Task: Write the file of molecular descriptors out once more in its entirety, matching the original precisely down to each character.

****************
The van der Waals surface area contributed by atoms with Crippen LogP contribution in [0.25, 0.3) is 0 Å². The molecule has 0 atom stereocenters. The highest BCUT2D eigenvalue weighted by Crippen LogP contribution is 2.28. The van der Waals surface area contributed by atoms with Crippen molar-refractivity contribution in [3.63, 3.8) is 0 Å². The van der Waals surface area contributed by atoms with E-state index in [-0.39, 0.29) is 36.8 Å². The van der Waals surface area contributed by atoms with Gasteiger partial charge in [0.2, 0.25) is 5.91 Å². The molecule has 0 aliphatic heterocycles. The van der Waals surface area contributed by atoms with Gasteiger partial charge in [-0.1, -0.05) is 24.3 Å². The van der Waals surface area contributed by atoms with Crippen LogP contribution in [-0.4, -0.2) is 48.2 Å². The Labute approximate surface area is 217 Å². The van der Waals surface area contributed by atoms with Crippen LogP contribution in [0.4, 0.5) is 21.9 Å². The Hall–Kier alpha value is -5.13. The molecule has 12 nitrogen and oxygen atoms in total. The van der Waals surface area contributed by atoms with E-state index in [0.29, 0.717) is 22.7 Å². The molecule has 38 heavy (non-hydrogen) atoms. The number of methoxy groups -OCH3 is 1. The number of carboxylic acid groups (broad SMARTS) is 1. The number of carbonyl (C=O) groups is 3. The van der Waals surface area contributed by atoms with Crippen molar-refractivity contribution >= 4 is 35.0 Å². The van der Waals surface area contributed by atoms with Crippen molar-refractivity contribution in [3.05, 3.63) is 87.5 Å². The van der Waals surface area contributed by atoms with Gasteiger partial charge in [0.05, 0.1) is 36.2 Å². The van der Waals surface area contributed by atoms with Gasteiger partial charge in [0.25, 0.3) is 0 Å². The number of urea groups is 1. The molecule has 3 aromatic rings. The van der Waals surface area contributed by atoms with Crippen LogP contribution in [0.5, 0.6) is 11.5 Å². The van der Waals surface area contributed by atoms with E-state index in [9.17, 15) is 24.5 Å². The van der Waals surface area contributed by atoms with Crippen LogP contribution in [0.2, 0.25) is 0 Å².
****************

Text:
The van der Waals surface area contributed by atoms with Crippen LogP contribution in [0.25, 0.3) is 0 Å². The molecule has 0 atom stereocenters. The highest BCUT2D eigenvalue weighted by Crippen LogP contribution is 2.28. The van der Waals surface area contributed by atoms with Crippen molar-refractivity contribution in [3.63, 3.8) is 0 Å². The van der Waals surface area contributed by atoms with E-state index in [-0.39, 0.29) is 36.8 Å². The van der Waals surface area contributed by atoms with Gasteiger partial charge in [0.2, 0.25) is 5.91 Å². The molecule has 0 aliphatic heterocycles. The van der Waals surface area contributed by atoms with Gasteiger partial charge in [-0.1, -0.05) is 24.3 Å². The van der Waals surface area contributed by atoms with Crippen LogP contribution in [-0.4, -0.2) is 48.2 Å². The Labute approximate surface area is 217 Å². The van der Waals surface area contributed by atoms with Crippen LogP contribution in [0.4, 0.5) is 21.9 Å². The Hall–Kier alpha value is -5.13. The molecule has 12 nitrogen and oxygen atoms in total. The van der Waals surface area contributed by atoms with E-state index in [0.29, 0.717) is 22.7 Å². The molecule has 38 heavy (non-hydrogen) atoms. The number of methoxy groups -OCH3 is 1. The number of carboxylic acid groups (broad SMARTS) is 1. The number of carbonyl (C=O) groups is 3. The van der Waals surface area contributed by atoms with Crippen molar-refractivity contribution >= 4 is 35.0 Å². The van der Waals surface area contributed by atoms with Crippen molar-refractivity contribution in [3.05, 3.63) is 87.5 Å². The van der Waals surface area contributed by atoms with Gasteiger partial charge in [0.05, 0.1) is 36.2 Å². The van der Waals surface area contributed by atoms with Gasteiger partial charge in [0.25, 0.3) is 0 Å². The number of urea groups is 1. The molecule has 3 aromatic rings. The van der Waals surface area contributed by atoms with Crippen LogP contribution in [0.5, 0.6) is 11.5 Å². The van der Waals surface area contributed by atoms with E-state index in [9.17, 15) is 24.5 Å². The van der Waals surface area contributed by atoms with Crippen LogP contribution in [0.2, 0.25) is 0 Å².